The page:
7. I think we're at risk of turning this into a BTTF thread, but I am going to come to the defense of part 2. The Almanac is just a McGuffin, the film is about him saving his family and preventing a Biff-led dystopia. I don't think you can criticize BTTF2 for coasting on all the things that made the first film good, when it subverts and changes the formula of the first film in ways that I think are as ambitious as the Godfather Part II (while admittedly not as successful, but in a fun way). The easy thing to do would have just been to have Marty have to travel to 1965 and prevent his parents from splitting up again. To bring this back to Monkey Island, I think it's fun when a sequel to an impeccably crafted Part 1 take some liberties to do weird things that stretch and extend the concept in ways that are less 'perfect', but more interesting. Raiders, MI1, and BTTF1 are all structurally very tight, inventive and nearly unimpeachable. They all have sequels that are darker, weirder and messier, and threequels that are safer, cuddlier reversions to a more crowd-pleasing structure. Still good, but less exciting. I suppose the original Star Wars films are a bit like that as well. That seems to be the "trilogy" format that I grew up with, it seems!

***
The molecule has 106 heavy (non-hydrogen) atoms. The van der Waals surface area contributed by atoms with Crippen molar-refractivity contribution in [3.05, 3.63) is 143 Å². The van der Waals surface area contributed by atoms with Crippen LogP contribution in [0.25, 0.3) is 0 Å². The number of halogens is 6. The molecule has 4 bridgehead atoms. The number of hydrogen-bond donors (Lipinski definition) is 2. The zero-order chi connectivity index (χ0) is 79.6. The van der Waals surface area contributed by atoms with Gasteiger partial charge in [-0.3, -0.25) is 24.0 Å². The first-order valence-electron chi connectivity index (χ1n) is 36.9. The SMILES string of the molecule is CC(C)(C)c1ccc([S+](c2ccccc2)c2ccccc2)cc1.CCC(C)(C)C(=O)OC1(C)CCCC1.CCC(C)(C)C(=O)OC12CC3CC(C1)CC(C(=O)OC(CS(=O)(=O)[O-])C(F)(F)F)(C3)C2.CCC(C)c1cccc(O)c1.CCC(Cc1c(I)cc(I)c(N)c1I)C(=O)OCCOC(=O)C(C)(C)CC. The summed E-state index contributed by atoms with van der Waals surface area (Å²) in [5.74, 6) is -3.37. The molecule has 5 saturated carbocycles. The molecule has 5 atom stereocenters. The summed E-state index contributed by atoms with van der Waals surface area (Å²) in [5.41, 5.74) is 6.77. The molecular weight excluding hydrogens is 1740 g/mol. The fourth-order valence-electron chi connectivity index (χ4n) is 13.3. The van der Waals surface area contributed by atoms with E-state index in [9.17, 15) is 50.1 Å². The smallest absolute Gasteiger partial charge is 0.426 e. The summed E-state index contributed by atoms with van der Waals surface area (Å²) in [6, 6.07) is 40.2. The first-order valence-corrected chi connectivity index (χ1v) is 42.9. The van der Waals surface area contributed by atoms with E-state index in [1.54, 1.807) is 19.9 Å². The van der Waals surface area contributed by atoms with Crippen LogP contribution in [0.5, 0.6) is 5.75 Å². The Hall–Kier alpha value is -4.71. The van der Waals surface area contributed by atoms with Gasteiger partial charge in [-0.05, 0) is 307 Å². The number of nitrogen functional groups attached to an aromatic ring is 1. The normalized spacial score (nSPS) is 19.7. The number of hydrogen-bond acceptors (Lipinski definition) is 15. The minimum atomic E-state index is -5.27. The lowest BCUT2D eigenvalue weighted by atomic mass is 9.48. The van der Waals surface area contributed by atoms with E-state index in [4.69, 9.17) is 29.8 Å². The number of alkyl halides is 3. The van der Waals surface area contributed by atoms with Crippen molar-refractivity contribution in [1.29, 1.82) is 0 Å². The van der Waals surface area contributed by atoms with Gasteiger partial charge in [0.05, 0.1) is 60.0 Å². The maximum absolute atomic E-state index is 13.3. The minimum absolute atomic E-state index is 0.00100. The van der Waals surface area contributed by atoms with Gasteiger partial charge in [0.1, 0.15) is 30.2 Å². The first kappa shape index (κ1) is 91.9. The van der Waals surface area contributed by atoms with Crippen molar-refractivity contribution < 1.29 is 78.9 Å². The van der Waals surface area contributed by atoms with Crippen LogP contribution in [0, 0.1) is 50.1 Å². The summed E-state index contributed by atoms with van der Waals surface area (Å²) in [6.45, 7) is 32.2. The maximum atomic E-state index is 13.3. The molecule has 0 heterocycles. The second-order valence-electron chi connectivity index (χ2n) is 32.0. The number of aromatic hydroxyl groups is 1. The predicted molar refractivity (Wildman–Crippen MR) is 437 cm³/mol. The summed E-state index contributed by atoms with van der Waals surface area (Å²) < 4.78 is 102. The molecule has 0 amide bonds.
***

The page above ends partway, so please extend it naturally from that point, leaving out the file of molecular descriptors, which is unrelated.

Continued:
8. I have only just now gotten to the start of Part 3 of RTMI, due to having two kids and plenty of other responsibilities, and I'm definitely enjoying it. As a kid, I only got limited pockets of time to play games, so I would work puzzle over an adventure game for (what seemed like) months. I have introduced my kids (4 and 7) to Putt-Putt Saves the Zoo on the Switch and they have replayed it half a dozen times now. The four-year old finds the controls difficult (mostly navigating the cursor precisely with the joycon), and my seven-year old is now starting to find it a bit simple. They enjoy playing together though, so I think there's a very narrow sweet spot for the Humongous games. The three most recent purchases on my Switch are Putt-Putt, Thimbleweed Park, and RTMI, which I thought was funny. --- To chime in on BTTF3, I think I agree with Kestrel that the first is nearly perfectly structured, the second is a glorious and ambitious mess, and the third one is a genre exercise that is well-made, but which doesn't feel as personal as the first two. I think what makes the first two movies more than just adventure romps is that they are about Marty's relationship with his family and his own past/future. The third film doesn't add to this in any significant way, and it feels kind of extraneous to me - like an episode of the animated series or something. They lean on the "Are ya CHICKEN" bit so hard in 2 and 3 that I was convinced it was set up in Part 1 for years....